The experimental site was a Chardonnay vineyard located near Los Alamos, CA. Plots were established during early March 1993 and data were collected from March 11, 1993 through May 20, 1993 and March 14, 1994 through May 23, 1994. The microsprayer (Wade Pulsator?) under evaluation uses a pulsing action that produces larger diameter droplet sizes, while maintaining lower application rates as compared to those found with conventional microsprayer design. This microsprayer produces a narrow band of water (approximately 24 inches wide) directed over the cordon of the vine. Microsprayers were installed in every vine row and mounted 22 inches above the cordon on every other stake, approximately 10.5 feet apart. A five acre block of microsprayers was compared to an adjacent sprinkler block. The sprinkler block had a typical design and installation for commercial coastal vineyards. Sprinkler spacing was 50.0 feet X 42.0 feet, using a conventional impact type head and a 7/64 inch nozzle. The water source for both systems was an above ground reservoir filled by pumping ground water. Water was passed through a perforated tube filter for the sprinklers and a sand-media filter for the microsprayer system. Water use was measured by a Rockwell sealed register meter. Data collected for the microsprayer and sprinkler blocks were bud temperature, air temperature, and relative humidity. Air temperature was also recorded at 18 inches from the cordon and the middle of the vine row (at cordon height). Environmental conditions monitored outside the vineyard were air temperature, wind speed and direction, and relative humidity. Environmental data were collected with Omnidata data loggers using a series of thermocouples for bud temperatures (attached at bud locations) and Physchem RH sensors’for air temperature and relative humidity. A data logger and associated sensors were located within the microsprayer and sprinkler blocks and outside the vineyard. Due to the low number of spring freezing events in 1993 and 1994, data collection was limited at the vineyard site. During the spring freezing events which were monitored, microsprayers provided a level of frost protection which was similar to that provided by sprinklers. Also, the use of microsprayers resulted in a savings in water use of approximately 80 percent during selected freezing events. This was a preliminary experiment and further research is needed before general recommendations can be given. Continuing studies will include a series of tests under controlled freezing conditions in a cold chamber.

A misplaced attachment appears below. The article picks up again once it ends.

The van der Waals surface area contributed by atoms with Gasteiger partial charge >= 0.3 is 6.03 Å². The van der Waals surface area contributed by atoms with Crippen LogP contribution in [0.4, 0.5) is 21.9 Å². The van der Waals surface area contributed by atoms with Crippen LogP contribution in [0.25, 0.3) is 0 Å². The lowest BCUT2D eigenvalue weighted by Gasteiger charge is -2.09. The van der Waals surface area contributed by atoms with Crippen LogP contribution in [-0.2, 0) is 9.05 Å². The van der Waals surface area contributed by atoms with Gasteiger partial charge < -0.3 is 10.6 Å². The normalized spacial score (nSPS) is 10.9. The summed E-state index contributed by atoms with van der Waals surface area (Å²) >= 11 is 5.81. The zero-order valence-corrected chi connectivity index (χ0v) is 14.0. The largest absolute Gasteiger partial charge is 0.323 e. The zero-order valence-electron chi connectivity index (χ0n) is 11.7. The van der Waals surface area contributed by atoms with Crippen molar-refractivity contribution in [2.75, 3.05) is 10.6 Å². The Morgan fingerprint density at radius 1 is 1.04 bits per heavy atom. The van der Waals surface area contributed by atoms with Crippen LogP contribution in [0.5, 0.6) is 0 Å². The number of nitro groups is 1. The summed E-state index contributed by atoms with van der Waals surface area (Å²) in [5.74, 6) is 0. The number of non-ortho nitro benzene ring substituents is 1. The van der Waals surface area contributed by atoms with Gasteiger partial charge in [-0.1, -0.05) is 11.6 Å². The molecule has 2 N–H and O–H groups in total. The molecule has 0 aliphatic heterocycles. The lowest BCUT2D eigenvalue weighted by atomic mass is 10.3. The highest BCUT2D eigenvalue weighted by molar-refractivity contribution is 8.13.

Evaluation of Microsprayers for Frost Protection in California Vineyards

Reduction in water use or increased water use efficiency are important concerns for wine grape growers. However, conservation of water must not reduce productivity, wine quality, or increase production costs. Targeted systems have been used in tree fruit and citrus production to provide frost protection while reducing the amount of water used. Potential benefits of a targeted system, such as microsprayers, for frost protection in vineyards include: reduced water use; less reservoir capacity is required; lower equipment costs for installation (smaller pumps and pipe); and less energy use. The purpose of this experiment was to investigate the use of microsprayers for frost protection in a commercial vineyard. The experimental site was a Chardonnay vineyard located near Los Alamos, CA. Plots were established during early March 1993 and data was collected from March 11, 1993 through May 20, 1993. The objectives of this experiment are to determine if an alternate method of frost protection (targeted microsprayer system) for California grapes is feasible and to determine if this method is less water consumptive than current practices demand. The microsprayer (Wade Pulsator?) being evaluated uses a pulsing action that produces larger diameter droplet sizes, while maintaining lower application rates than those found with conventional microsprayer design. This microsprayer produces a narrow band of water (approximately 0.6 meters wide) directed over the cordon of the vine. Microsprayers were installed in every vine row and mounted 0.56 meters above the cordon on every other stake, approximately 3.6 meters apart. A 2 ha block of microsprayers was compared to an adjacent sprinkler block. The sprinkler block is a typical design and installation for a commercial coastal vineyard. Sprinkler spacing is 15.6 meters X 12.8 meters, using a conventional impact type head and a 2.78 mm nozzle. The water source for both systems was an above ground reservoir filled by pumping ground water. Water was passed through a perforated tube filter for the sprinklers and a sand media filter for the microsprayer system. Water use was measured by a Rockwell sealed register meter. 30 Data collected for the microsprayer and sprinkler blocks were bud temperature, air temperature, and relative humidity. Environmental conditions monitored outside the vineyard were air temperature, wind speed and direction, and relative humidity. Environmental data was collected with Omnidata data loggers using a series of thermocouples for bud temperatures(attached at bud locations) and Psychem RH sensors for air temperature and relative humidity. A data logger and associated sensors were located within the microsprayer and sprinkler blocks and outside the vineyard. Radiational freezing events occurred on 28 April and 14 May 1993. Data collected on these dates suggests that microsprayers were as effective as overhead sprinklers for frost protection. A second year of data was collected during the spring of 1994 to further quantify the level of frost protection provided by microsprayers and the amount of water savings.